CDs are my favorite way to listen to music.
I’ve always loved listening to music on CD’s. Don’t get me wrong, all the different ways to listen to music that have become popular over the years are still great options. But that feeling of holding a brand new CD case in your hands, reading the little booklet full of information about the artists, listening to new music on a stereo...well that has always appealed to me more.
I remember when I would get a new CD, how thrilled I would feel opening the packaging. The rush of excitement and how fun it would be to share new music with my friends. We would play it loud and all sing at the top of our lungs! Those are some of my favorite summer memories.
One of the biggest reasons I’ve always preferred CD’s is the safe storage they provide.
Famously, when Toy Story was released on DVD, Pixar discovered that almost a fifth of the original digital files they stored had corrupted - so the DVD had to be mastered from a 35mm celluloid print. Technology is always changing; digital file formats quickly become obsolete and software updates render whole technologies useless.
We might assume that once something exists digitally, it is safe forever, but that is not necessarily the case. Film preservation - traditionally an under-funded area already - will struggle to preserve modern films reliably. Streaming services are also not prioritizing digitally preserving your library. Plus, looking through your stacks of CD’s and movies in your house is always so much more fun to browse with friends. I can’t tell you how many hours I would spend with my friends teasing each other about each other’s CD libraries, or struggling with which CD we wanted to listen to that day.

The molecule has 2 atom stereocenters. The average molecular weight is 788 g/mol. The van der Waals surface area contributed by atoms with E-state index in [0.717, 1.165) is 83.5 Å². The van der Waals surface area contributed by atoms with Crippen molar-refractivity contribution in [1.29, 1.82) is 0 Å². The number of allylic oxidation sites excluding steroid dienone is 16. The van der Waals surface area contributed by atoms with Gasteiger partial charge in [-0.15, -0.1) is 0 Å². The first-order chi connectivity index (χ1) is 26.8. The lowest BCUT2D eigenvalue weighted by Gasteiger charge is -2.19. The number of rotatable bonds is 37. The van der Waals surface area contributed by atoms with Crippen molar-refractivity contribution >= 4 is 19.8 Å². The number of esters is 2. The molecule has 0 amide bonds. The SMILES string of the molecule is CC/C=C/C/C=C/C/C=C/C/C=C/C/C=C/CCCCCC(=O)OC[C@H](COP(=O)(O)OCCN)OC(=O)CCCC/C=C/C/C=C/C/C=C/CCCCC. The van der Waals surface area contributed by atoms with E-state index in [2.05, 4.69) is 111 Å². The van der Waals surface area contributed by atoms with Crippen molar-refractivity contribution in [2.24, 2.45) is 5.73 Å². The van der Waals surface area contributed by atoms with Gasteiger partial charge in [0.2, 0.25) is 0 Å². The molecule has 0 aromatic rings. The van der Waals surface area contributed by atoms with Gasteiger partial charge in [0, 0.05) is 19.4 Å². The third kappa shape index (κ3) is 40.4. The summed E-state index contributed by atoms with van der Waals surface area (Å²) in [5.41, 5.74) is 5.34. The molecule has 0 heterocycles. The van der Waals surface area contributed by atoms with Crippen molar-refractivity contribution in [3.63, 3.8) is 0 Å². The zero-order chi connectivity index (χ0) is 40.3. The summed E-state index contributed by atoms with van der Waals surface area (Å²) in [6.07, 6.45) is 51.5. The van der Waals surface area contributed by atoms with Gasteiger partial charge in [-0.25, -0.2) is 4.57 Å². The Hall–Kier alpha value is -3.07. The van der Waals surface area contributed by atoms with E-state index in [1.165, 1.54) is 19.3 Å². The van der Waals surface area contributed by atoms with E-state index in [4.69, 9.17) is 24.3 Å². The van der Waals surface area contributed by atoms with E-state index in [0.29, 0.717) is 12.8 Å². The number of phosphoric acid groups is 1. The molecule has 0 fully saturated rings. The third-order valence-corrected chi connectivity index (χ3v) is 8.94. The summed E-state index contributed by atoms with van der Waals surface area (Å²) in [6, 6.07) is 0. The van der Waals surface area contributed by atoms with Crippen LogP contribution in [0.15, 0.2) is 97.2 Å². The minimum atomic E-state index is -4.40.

We’ve all gotten used to the internet and the easy accessibility it provides us, but what if the internet access goes down? Not only is it common for internet access and WiFi to waver, but computers are easily subject to viruses. Putting all your trust in digital film and music preservation can be tricky. While it can allow for easier access, the risk of losing it just as fast as you stored it is imminent.
The last twenty years have changed a lot and fast - convenience might always win out, but will it ever beat that feeling of holding a CD case in your hands? Will it ever beat that feeling of going to the video shop with your friends and family to pick out that night’s movie? I miss those days where you could actually hold and touch music, movies, and art. That’s why I love CD’s. Having those moments with family and friends, those memories, and feeling the actual CD case in your hand will always beat digital preservation for me.